If your child has oppositional defiant disorder, they might be frequently irritable or angry, argumentative, defiant and oppositional – and this pattern of behavior has been persistent over time. With therapy and medication, your child can overcome this disorder and start on a happier, healthier path.
It’s normal for your child to sometimes not follow directions, have tantrums or argue. Oppositional defiant disorder is different because it’s a consistent pattern of mood and behavior that lasts for a long period of time (more than six months) and is intense (happens a few times a week). Your child might get in trouble at school, fight with their peers and argue with their coaches, teachers and family members. They also might be easily annoyed, lose their temper, refuse to comply with directions and blame others for their problems.
Oppositional defiant disorder is more common in boys than girls. Your child might be experiencing oppositional defiant disorder if they:
A diagnosis is made after an interview with a psychiatrist, a psychologist or a clinical therapist. They will ask you about the symptoms you’ve noticed in your child and how long they’ve lasted. The purpose of this interview is to understand your child, see if they’re suffering from a mental health issue and pinpoint which one it might be.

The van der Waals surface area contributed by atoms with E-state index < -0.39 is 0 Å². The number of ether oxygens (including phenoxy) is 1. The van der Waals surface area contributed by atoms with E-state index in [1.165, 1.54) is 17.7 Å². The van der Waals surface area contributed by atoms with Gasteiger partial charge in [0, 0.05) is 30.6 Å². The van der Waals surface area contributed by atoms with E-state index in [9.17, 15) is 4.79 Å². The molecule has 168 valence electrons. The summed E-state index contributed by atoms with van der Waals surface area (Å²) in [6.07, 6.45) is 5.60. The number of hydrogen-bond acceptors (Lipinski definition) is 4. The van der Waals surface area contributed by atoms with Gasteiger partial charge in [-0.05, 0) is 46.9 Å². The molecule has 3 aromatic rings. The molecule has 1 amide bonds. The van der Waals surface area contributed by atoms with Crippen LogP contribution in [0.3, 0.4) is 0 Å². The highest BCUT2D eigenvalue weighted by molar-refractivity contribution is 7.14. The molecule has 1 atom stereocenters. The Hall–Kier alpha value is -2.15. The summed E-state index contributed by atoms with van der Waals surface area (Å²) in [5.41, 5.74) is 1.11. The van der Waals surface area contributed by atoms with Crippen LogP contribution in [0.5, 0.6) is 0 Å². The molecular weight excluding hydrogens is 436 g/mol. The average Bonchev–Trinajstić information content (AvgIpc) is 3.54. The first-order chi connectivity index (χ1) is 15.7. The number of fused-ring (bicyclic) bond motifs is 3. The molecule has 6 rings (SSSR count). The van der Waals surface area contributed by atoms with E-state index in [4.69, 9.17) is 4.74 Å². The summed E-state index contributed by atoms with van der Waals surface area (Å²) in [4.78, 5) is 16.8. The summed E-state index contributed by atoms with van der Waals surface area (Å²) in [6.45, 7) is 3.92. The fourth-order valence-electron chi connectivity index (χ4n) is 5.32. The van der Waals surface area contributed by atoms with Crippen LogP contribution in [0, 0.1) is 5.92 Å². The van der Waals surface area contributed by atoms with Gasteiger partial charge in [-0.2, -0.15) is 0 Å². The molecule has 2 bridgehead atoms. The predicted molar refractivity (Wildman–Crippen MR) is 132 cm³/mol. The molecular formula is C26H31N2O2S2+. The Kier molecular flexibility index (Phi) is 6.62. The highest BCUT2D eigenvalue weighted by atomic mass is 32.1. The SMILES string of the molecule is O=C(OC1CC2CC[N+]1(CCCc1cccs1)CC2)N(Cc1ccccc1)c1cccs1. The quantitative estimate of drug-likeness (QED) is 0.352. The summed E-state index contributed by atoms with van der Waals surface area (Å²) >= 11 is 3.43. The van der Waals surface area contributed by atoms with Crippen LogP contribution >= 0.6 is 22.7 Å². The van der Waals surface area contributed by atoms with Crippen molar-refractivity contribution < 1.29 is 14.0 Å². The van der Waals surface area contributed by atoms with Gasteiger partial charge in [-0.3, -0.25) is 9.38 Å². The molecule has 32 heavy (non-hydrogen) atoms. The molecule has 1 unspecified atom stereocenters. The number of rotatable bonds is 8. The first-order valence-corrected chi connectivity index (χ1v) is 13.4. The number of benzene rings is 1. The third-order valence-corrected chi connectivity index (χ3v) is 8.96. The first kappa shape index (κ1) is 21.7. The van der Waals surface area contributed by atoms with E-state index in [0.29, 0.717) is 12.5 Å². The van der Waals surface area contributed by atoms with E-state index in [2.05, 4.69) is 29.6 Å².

Oppositional defiant disorder can be caused by many different factors, including a child’s temperament and factors in their environment. Children who have experienced trauma, abuse or neglect may also be at higher risk. Parenting styles may positively or negatively affect the child’s symptoms.
Medications can help with aggression, depression, impulsivity and ADHD. However, the most effective treatment is behavioral therapy. A therapist can meet with you to help you learn how to set consistent limits and use positive reinforcement for behaviors you want to see. Meanwhile, the therapist will work one-on-one with your child to improve their self-esteem, develop coping skills and find ways to be motivated to behave better.
Children can be triggered by limits and not getting what they want. “No” is a word that can trigger your child into misbehavior. They may also be easily triggered by peer conflicts or situations that they perceive as unfair.
Stay neutral, set limits and have consistent consequences. For example, if your child is arguing about bedtime, they need to know they’ll lose certain privileges if they’re not in bed by a certain time. Stick to the bedtime you’ve decided, avoid engaging in the argument and don’t cave to their demands.
Many children with oppositional defiant disorder improve by the time they are adults. But watch out for worsening symptoms, like if your child runs away from home, skips school or is cruel to people or animals. That's an indication of something more serious going on, and that you should talk to your pediatrician. Children with oppositional defiant disorder are also at higher risk for developing depression.